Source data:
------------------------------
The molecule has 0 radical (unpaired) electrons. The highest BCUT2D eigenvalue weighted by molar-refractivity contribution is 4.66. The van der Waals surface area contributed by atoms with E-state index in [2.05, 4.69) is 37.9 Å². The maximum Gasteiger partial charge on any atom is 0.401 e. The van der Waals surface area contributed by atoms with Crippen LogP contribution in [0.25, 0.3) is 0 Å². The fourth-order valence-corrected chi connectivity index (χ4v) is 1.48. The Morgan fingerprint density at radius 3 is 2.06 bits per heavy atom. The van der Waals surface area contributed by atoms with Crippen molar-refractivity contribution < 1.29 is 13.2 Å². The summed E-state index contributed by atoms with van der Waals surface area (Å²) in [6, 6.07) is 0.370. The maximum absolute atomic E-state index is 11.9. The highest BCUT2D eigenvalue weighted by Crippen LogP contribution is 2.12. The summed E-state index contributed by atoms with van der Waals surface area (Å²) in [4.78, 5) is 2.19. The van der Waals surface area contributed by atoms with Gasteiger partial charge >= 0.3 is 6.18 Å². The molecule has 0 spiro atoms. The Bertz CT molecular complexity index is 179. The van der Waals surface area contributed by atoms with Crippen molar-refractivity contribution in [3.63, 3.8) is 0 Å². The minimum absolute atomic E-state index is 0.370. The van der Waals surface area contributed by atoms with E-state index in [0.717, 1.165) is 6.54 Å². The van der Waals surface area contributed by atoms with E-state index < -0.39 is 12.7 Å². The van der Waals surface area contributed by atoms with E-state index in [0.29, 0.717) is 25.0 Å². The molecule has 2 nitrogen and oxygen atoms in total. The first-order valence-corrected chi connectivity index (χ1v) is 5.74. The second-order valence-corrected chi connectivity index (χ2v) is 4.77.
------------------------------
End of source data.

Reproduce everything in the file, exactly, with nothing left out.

The molecule has 0 radical (unpaired) electrons. The highest BCUT2D eigenvalue weighted by molar-refractivity contribution is 4.66. The van der Waals surface area contributed by atoms with E-state index in [2.05, 4.69) is 37.9 Å². The maximum Gasteiger partial charge on any atom is 0.401 e. The van der Waals surface area contributed by atoms with Crippen LogP contribution in [0.25, 0.3) is 0 Å². The fourth-order valence-corrected chi connectivity index (χ4v) is 1.48. The Morgan fingerprint density at radius 3 is 2.06 bits per heavy atom. The van der Waals surface area contributed by atoms with Crippen molar-refractivity contribution < 1.29 is 13.2 Å². The summed E-state index contributed by atoms with van der Waals surface area (Å²) in [6, 6.07) is 0.370. The maximum absolute atomic E-state index is 11.9. The highest BCUT2D eigenvalue weighted by Crippen LogP contribution is 2.12. The summed E-state index contributed by atoms with van der Waals surface area (Å²) in [4.78, 5) is 2.19. The van der Waals surface area contributed by atoms with Gasteiger partial charge >= 0.3 is 6.18 Å². The molecule has 0 spiro atoms. The Bertz CT molecular complexity index is 179. The van der Waals surface area contributed by atoms with Crippen molar-refractivity contribution in [3.63, 3.8) is 0 Å². The minimum absolute atomic E-state index is 0.370. The van der Waals surface area contributed by atoms with E-state index in [0.717, 1.165) is 6.54 Å². The van der Waals surface area contributed by atoms with E-state index < -0.39 is 12.7 Å². The van der Waals surface area contributed by atoms with E-state index in [0.29, 0.717) is 25.0 Å². The molecule has 2 nitrogen and oxygen atoms in total. The first-order valence-corrected chi connectivity index (χ1v) is 5.74. The second-order valence-corrected chi connectivity index (χ2v) is 4.77.